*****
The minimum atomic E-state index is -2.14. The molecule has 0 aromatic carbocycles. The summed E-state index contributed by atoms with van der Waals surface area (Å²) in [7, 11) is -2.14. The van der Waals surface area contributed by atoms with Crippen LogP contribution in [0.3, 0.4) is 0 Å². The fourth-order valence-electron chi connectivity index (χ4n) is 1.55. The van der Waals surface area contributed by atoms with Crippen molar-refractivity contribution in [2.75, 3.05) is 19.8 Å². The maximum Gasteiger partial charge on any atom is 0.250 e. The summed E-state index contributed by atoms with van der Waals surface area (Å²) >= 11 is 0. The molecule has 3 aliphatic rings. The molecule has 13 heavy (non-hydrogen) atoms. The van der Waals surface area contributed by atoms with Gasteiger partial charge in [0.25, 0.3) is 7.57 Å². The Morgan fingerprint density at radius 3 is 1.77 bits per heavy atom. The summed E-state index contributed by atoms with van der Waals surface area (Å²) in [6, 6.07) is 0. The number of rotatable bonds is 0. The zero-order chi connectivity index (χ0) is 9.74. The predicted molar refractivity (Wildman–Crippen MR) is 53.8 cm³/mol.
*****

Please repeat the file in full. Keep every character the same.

The minimum atomic E-state index is -2.14. The molecule has 0 aromatic carbocycles. The summed E-state index contributed by atoms with van der Waals surface area (Å²) in [7, 11) is -2.14. The van der Waals surface area contributed by atoms with Crippen LogP contribution in [0.3, 0.4) is 0 Å². The fourth-order valence-electron chi connectivity index (χ4n) is 1.55. The van der Waals surface area contributed by atoms with Crippen molar-refractivity contribution in [2.75, 3.05) is 19.8 Å². The maximum Gasteiger partial charge on any atom is 0.250 e. The summed E-state index contributed by atoms with van der Waals surface area (Å²) >= 11 is 0. The molecule has 3 aliphatic rings. The molecule has 13 heavy (non-hydrogen) atoms. The van der Waals surface area contributed by atoms with Gasteiger partial charge in [0.25, 0.3) is 7.57 Å². The Morgan fingerprint density at radius 3 is 1.77 bits per heavy atom. The summed E-state index contributed by atoms with van der Waals surface area (Å²) in [6, 6.07) is 0. The number of rotatable bonds is 0. The zero-order chi connectivity index (χ0) is 9.74. The predicted molar refractivity (Wildman–Crippen MR) is 53.8 cm³/mol.